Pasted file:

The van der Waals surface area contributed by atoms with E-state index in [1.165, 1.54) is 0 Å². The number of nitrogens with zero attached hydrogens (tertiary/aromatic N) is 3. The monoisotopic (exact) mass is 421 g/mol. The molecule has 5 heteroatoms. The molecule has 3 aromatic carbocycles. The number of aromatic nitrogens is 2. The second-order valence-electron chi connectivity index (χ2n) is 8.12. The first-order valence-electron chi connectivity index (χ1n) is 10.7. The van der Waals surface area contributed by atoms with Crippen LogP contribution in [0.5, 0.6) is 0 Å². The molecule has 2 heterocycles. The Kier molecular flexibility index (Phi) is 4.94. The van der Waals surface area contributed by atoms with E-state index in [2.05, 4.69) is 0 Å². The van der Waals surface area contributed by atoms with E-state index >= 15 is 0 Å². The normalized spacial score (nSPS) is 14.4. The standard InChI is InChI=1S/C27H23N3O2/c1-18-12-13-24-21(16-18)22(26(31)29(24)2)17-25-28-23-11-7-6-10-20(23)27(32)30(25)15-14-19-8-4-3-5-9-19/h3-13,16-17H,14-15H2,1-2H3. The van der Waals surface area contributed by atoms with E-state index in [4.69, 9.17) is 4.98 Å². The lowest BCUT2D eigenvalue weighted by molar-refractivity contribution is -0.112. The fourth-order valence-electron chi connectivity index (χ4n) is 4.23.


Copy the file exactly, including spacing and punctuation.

The van der Waals surface area contributed by atoms with E-state index in [1.165, 1.54) is 0 Å². The number of nitrogens with zero attached hydrogens (tertiary/aromatic N) is 3. The monoisotopic (exact) mass is 421 g/mol. The molecule has 5 heteroatoms. The molecule has 3 aromatic carbocycles. The number of aromatic nitrogens is 2. The second-order valence-electron chi connectivity index (χ2n) is 8.12. The first-order valence-electron chi connectivity index (χ1n) is 10.7. The van der Waals surface area contributed by atoms with Crippen LogP contribution in [0.5, 0.6) is 0 Å². The molecule has 2 heterocycles. The Kier molecular flexibility index (Phi) is 4.94. The van der Waals surface area contributed by atoms with E-state index in [2.05, 4.69) is 0 Å². The van der Waals surface area contributed by atoms with E-state index >= 15 is 0 Å². The normalized spacial score (nSPS) is 14.4. The standard InChI is InChI=1S/C27H23N3O2/c1-18-12-13-24-21(16-18)22(26(31)29(24)2)17-25-28-23-11-7-6-10-20(23)27(32)30(25)15-14-19-8-4-3-5-9-19/h3-13,16-17H,14-15H2,1-2H3. The van der Waals surface area contributed by atoms with E-state index in [4.69, 9.17) is 4.98 Å². The lowest BCUT2D eigenvalue weighted by molar-refractivity contribution is -0.112. The fourth-order valence-electron chi connectivity index (χ4n) is 4.23.